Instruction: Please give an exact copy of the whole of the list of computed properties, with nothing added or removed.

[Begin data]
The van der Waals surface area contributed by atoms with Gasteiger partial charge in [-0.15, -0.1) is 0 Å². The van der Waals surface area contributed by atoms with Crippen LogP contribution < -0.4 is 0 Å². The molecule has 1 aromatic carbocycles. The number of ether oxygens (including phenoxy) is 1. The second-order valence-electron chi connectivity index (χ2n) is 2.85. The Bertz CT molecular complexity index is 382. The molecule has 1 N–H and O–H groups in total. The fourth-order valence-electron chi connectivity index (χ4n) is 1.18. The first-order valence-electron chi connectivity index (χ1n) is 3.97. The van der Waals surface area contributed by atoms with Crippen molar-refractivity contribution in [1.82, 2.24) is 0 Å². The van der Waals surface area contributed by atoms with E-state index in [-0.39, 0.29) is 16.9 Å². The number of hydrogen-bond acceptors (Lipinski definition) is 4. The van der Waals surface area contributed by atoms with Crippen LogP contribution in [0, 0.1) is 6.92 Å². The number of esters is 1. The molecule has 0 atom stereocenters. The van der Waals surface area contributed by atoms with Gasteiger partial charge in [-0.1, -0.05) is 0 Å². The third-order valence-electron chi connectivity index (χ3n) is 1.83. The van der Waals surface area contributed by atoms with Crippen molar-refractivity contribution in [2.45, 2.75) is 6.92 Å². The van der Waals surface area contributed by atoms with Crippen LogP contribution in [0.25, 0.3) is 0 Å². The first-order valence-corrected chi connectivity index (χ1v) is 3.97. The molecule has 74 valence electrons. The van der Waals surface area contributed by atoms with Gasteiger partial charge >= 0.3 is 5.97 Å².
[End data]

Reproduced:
The van der Waals surface area contributed by atoms with Gasteiger partial charge in [-0.15, -0.1) is 0 Å². The van der Waals surface area contributed by atoms with Crippen LogP contribution < -0.4 is 0 Å². The molecule has 1 aromatic carbocycles. The number of ether oxygens (including phenoxy) is 1. The second-order valence-electron chi connectivity index (χ2n) is 2.85. The Bertz CT molecular complexity index is 382. The molecule has 1 N–H and O–H groups in total. The fourth-order valence-electron chi connectivity index (χ4n) is 1.18. The first-order valence-electron chi connectivity index (χ1n) is 3.97. The van der Waals surface area contributed by atoms with Crippen molar-refractivity contribution in [1.82, 2.24) is 0 Å². The van der Waals surface area contributed by atoms with E-state index in [-0.39, 0.29) is 16.9 Å². The number of hydrogen-bond acceptors (Lipinski definition) is 4. The van der Waals surface area contributed by atoms with Crippen LogP contribution in [0, 0.1) is 6.92 Å². The number of esters is 1. The molecule has 0 atom stereocenters. The van der Waals surface area contributed by atoms with Gasteiger partial charge in [-0.1, -0.05) is 0 Å². The third-order valence-electron chi connectivity index (χ3n) is 1.83. The van der Waals surface area contributed by atoms with Crippen molar-refractivity contribution in [2.45, 2.75) is 6.92 Å². The van der Waals surface area contributed by atoms with Crippen LogP contribution in [0.25, 0.3) is 0 Å². The first-order valence-corrected chi connectivity index (χ1v) is 3.97. The molecule has 74 valence electrons. The van der Waals surface area contributed by atoms with Gasteiger partial charge >= 0.3 is 5.97 Å².